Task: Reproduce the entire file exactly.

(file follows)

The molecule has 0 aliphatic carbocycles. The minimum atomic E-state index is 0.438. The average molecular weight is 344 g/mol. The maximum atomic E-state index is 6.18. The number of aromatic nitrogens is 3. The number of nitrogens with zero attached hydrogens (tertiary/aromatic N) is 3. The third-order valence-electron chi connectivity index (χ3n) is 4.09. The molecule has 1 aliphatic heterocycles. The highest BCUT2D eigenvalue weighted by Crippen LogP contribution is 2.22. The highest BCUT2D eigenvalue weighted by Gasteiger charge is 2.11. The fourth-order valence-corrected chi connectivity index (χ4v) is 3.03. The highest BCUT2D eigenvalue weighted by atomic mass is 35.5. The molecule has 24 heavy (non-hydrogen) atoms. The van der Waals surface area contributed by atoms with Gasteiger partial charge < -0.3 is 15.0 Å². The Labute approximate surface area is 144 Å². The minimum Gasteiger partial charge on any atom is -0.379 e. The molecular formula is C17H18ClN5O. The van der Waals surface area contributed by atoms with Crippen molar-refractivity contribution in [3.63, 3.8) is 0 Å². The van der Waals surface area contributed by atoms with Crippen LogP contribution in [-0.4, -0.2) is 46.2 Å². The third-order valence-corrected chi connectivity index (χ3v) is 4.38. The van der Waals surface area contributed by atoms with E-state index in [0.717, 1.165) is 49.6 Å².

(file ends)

The molecule has 0 aliphatic carbocycles. The minimum atomic E-state index is 0.438. The average molecular weight is 344 g/mol. The maximum atomic E-state index is 6.18. The number of aromatic nitrogens is 3. The number of nitrogens with zero attached hydrogens (tertiary/aromatic N) is 3. The third-order valence-electron chi connectivity index (χ3n) is 4.09. The molecule has 1 aliphatic heterocycles. The highest BCUT2D eigenvalue weighted by Crippen LogP contribution is 2.22. The highest BCUT2D eigenvalue weighted by Gasteiger charge is 2.11. The fourth-order valence-corrected chi connectivity index (χ4v) is 3.03. The highest BCUT2D eigenvalue weighted by atomic mass is 35.5. The molecule has 24 heavy (non-hydrogen) atoms. The van der Waals surface area contributed by atoms with Gasteiger partial charge < -0.3 is 15.0 Å². The Labute approximate surface area is 144 Å². The minimum Gasteiger partial charge on any atom is -0.379 e. The molecular formula is C17H18ClN5O. The van der Waals surface area contributed by atoms with Crippen molar-refractivity contribution in [3.63, 3.8) is 0 Å². The van der Waals surface area contributed by atoms with Crippen LogP contribution in [-0.4, -0.2) is 46.2 Å². The third-order valence-corrected chi connectivity index (χ3v) is 4.38. The van der Waals surface area contributed by atoms with E-state index in [0.717, 1.165) is 49.6 Å².